Today Access joined Article 19, APC, and Human Rights Watch in a letter to Prime Minister Najib denouncing the blocking of Sarawak Report and the revocation of publishing permits. The letter (PDF) also warned against imposing further restrictions on mass protests planned for this weekend.
The letter follows weeks of work by Access to pressure telcos and ISPs to push back against the website blocking and publishing restrictions, and to help Malaysian users circumvent the filtering.
The internet blocking violates international law protecting the right to freedom of expression, and contradicts Prime Minister Najib Razak’s own promise never to censor the internet. The measures may also run afoul of domestic law: while the legislative statute for the Malaysian Communications and Media Commission (MCMC), the 1998 Communications and Multimedia Act, allows for penalties regarding certain forms of content, it does not provide for actual blocking of websites or other types of prior restraint.
The coalition letter outlines the legal protection individuals are afforded in Malaysia under national and international law, and calls on the government to:
- protect the right to protest in Malaysia, in particular to facilitate the Bersih 4.0 events;
- revoke its blocking order on Sarawak Report and websites it deems encouraging people to take to the streets, such as bersih.org, and refrain from further website blocking;
- lift the suspensions of the Edge Media’s publishing permits, and repeal all registration requirements for media entities and any power to suspend or ban publications;
- revoke its arrest warrant for Sarawak Report’s founder Clare Rewcastle-Brown;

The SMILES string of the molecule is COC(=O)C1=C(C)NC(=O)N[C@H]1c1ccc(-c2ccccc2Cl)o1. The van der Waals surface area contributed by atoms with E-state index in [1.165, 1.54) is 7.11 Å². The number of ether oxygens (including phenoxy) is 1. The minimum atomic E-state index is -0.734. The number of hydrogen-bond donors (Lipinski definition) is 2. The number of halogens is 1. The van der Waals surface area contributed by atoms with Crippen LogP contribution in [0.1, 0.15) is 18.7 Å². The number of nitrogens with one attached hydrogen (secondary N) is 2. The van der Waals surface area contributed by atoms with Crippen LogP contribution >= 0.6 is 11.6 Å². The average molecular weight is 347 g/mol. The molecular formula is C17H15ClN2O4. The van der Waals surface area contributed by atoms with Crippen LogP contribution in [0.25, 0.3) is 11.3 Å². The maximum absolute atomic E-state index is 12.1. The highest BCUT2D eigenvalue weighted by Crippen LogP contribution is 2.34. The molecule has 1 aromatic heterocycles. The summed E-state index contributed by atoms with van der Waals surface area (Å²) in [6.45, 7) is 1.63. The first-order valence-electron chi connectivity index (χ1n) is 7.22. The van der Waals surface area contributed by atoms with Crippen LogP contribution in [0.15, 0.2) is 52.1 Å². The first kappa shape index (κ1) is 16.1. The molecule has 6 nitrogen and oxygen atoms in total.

- ratify the International Covenant on Civil and Political Rights and the optional protocols thereto; and
- review all national laws governing freedom of expression and freedom of assembly to ensure their compliance with international human rights law.
However, rather than lift the restrictions, as civil society across the world have urged, the government doubled down on its campaign against free expression by threatening to disrupt electoral reform protests planned this weekend.
Rallies do not merit shutdowns
On August 29th and 30th, a coalition of Malaysian NGOs are planning to host a fourth Bersih rally (“clean” in Malay) to promote electoral reforms. Unfortunately, the Malay government has declared the rally illegal. The MCMC, which Access recently criticized for blocking Sarawak Report, announced that it will block websites that “promote, spread information and encourage people to join the Berish 4 demonstration.” To make matters worse, the military stands ready to intervene if the government declares a state of emergency (see The Guardian’s backgrounder here).
Public protests do not justify the blocking of websites or disruption of the internet, and Access will continue to fight to keep the internet on. We urge the government of Malaysia to heed the recommendations of our letter. We’ll be watching.
You can download the joint letter here.
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